The teenage rite of passage known as prom (short for promenade meaning "a ceremonious opening of a formal ball consisting of a grand march of all the guests") began in the late 1800's as a formal dinner held by American colleges and universities in the northeast to teach the graduating class etiquette before students set off into the world. Some high schools began to adopt the tradition around the turn of the century, and by 1950 it was the norm in American high schools. These days the prom has become somewhat of a competitive sport with students and even schools competing to have the best venue, attire, transportation, and, in recent years, the best invitation.
Asking someone to prom is almost as old as prom itself, but as the act of asking grows more and more elaborate the phrase "asking someone to prom" is no longer sufficient. The portmanteau from prom and proposal is a fairly recent creation apparently only dating back to 2011, and it's a fun new word used to refer to the surprising ways people are asking dates to prom.
Lam says the "prom-posal" is a really big deal at UTS. "Guys will do it onstage at assembly, or write it on a cake."
—Leanne Delap, Toronto Star (Toronto, Ontario), 28 Apr. 2011
Prom isn't just about the dress, flowers and cool ride. Promgoers are upping the ante when it comes to securing a date to the prom. A lifeguard at a pool, Marisa Hahn was surprised by a floating "promposal." Hahn's boyfriend enlisted the help of friends, who assembled in the pool below the lifeguard's chair with pool noodles fashioned into "prom?"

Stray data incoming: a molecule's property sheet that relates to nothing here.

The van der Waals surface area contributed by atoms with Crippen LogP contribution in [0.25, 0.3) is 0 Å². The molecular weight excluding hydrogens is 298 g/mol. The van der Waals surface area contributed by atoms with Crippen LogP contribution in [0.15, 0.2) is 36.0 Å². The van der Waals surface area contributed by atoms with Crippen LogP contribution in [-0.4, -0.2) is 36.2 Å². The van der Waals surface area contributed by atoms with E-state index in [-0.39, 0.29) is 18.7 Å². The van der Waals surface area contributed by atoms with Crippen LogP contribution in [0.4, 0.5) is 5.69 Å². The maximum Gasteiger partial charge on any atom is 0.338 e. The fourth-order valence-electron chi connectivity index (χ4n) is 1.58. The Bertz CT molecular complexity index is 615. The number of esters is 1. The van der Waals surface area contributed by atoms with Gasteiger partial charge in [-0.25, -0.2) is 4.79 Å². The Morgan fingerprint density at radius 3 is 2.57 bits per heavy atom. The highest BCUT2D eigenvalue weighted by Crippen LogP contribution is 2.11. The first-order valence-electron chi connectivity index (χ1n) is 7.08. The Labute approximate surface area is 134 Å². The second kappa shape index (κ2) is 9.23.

—The Independent (Massillon, Ohio), 28 Mar. 2014
So what makes asking someone to prom a promposal? You can ask someone to prom by presenting them with flowers and saying "Will you go to prom with me?" but a promposal often involves a little something more, and usually includes a special or elaborate act or presentation that took some thought and time to prepare. A promposal can be as simple as giving your intended date a giant cookie that reads "Prom?" or as over-the-top as jumping out of a plane holding a sign that reads "I'm Falling 4 U, PROM?"
It seems that proms are becoming special again, and the biggest sign of this is the "promposal." A promposal—if you don’t know—is a very special prom invitation. . . . [T]hese elaborately popped questions are dead romantic and can be kind of expensive, too. They typically involve things like rose petal trails and rented Cessnas, plus a ton of adolescent male ingenuity. They are proof that chivalry abides.
—Cynthia Macdonald, The Huffington Post, 31 May 2011
The noun promposal is the most common use, but there is a sprinkling of verb use showing up as well, which is a promising sign for the word's longevity.
“One night I brought her to my house,” he said. “Earlier, I had set up a couple hundred candles in my garage and had spelled out the word ‘Prom?’ There were flowers, too.” She said yes, because how could you say no to Connor Jolley? King of candles. Prince of prom-posing.
—Chris Peters, Omaha World-Herald, 2 May 2017
There has been a steady increase of use over the last several years, so we're definitely keeping our eyes on this one.
Words We're Watching talks about words we are increasingly seeing in use but that have not yet met our criteria for entry.